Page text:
In South Dakota, in an Indian reservation, an old storyteller Indian asks his grandson Shane, who is in trouble owing money to some bad guys, to take his old pony and him to Albuquerque to ... See full summary »
"Turquoise Rose" is a coming of age story about a Navajo girl from Arizona. Raised in the suburbs of Phoenix, "T" attends college and is interning as a photojournalist at the local paper. ... See full summary »
Travis Holt Hamilton
Donavon G. Barney,
Frankie is dying. Irene hasn't forgiven him. And they are racing against time to find their way home. Frankie needs help and Irene is the one he turns to. He must go home one last time. And... See full summary »
A Native American Veteran suffering from a series of psychological issues develops a deeply powerful friendship with his progressive French psychoanalyst as they discover and attempt to understand the source of his illness.
Benicio Del Toro,
Unconsciously searching for human connection, four disparate characters intertwine while navigating along the razor edge of life. As their paths cross, they must decide between embracing their reality or simply putting their lives away.
Nick Thomas, a Pomo Indian and a successful Los Angeles radio host, is forced back to the reservation to help his brother Chi, and tribal leader Rich Knight lead the Tule Lake Rancheria out of danger from a seedy casino investor.
Timothy Andrew Ramos
Mark Boone Junior,
Timothy Andrew Ramos
Seymour Polatkin is a successful, gay Indian poet from Spokane who confronts his past when he returns to his childhood home on the reservation to attend the funeral of a dear friend. Written by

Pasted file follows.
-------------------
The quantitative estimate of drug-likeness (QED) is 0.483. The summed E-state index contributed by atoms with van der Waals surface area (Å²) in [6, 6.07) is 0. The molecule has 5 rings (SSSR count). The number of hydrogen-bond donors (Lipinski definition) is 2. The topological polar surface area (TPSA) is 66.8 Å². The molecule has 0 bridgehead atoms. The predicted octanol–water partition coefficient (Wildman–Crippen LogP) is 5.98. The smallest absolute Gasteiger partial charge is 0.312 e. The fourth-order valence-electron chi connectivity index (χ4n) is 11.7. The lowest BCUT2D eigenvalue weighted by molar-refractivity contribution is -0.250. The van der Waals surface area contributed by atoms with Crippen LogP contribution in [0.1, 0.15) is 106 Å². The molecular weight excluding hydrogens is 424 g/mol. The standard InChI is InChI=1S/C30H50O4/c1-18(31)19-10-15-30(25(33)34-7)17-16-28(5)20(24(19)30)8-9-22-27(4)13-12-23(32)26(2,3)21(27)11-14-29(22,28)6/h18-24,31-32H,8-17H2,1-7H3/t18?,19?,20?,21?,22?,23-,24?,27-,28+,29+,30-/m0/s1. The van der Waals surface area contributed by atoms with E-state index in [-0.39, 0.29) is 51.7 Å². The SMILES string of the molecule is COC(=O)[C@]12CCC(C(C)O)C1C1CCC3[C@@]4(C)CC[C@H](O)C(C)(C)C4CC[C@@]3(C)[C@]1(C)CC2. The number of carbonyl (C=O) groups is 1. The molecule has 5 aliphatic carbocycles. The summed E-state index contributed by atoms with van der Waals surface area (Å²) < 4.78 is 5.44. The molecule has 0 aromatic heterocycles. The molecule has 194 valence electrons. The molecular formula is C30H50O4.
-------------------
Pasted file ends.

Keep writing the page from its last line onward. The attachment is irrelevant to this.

I saw this at the Portland International Film Festival on Feb. 10, 2002. Writer-director Alexie said they were still tinkering with it and might add in some scenes we did not see.
The "plot" is fairly sketchy. Seymour Polatkin, a young and successful gay poet who left the Spokane Reservation to go to college and settle in Seattle, returns to the res for the funeral of a close friend, a violinist named "Mouse" who committed suicide. Also present are their childhood buddy Aristotle Joseph (the rather stereotypical "fierce Indian") and Agnes, a half-Indian, half-Jewish woman with whom Seymour had a passionate college affair before accepting his homosexuality, who has returned to the res to teach.
Alexie regulars Cynthia Geary and Elaine Miles, familiar from "Northern Exposure" and Alexie's last film project, "Smoke Signals," are on hand in cameos.
The movie is a sort of collage, with many flashbacks, scenes of various characters dancing in colorful costumes on a black stage, and cheap video footage the characters ostensibly shot of each other. The acting is mostly okay, though rarely inspired; the writing much the same. Camerawork is rather dull, though Alexie chooses lovely landscapes, moods, and colors for his shots.
A narrative trick of questionable utility is "The Interviewer": a young black female journalist pinions several of the characters (particularly Seymour and Aristotle) with tough, condescending, and sometimes obvious questions in that same no-space of black stage. The writing for these scenes is decent, but I wasn't convinced of the need for them.
Alexie readily admits to doing much improvisation and gutwork -- the film was shot in 14 days with 6 additional days of fill-in shooting -- and he likes to leave plenty of questions unanswered, from the Russian origins of his protagonist's name to the meaning of the dancing sequences, the reasons for Mouse's suicide, or a rather brutal scene where Ari beats up a stranded white motorist and insists Mouse join him. This is fine, and I had no problem with most of it; in fact, it was the more obvious imagery, such as Seymour slowly and dispiritedly doffing his dance outfit toward the end of the story when he leaves the res again, presumably forever, that I found irritating.
Alexie said he was extremely annoyed by such films as "Finding Forrester," where a writer's talents (both the veteran's and the rookie's) are ballyhooed but never actually shown, so Seymour reads a number of his poems on the soundtrack over the visual action.
In sum, this is a fair, promising independent feature that is hardly outstanding but takes some laudable risks and provides further welcome exposure to Native American culture, actors, and ideas.
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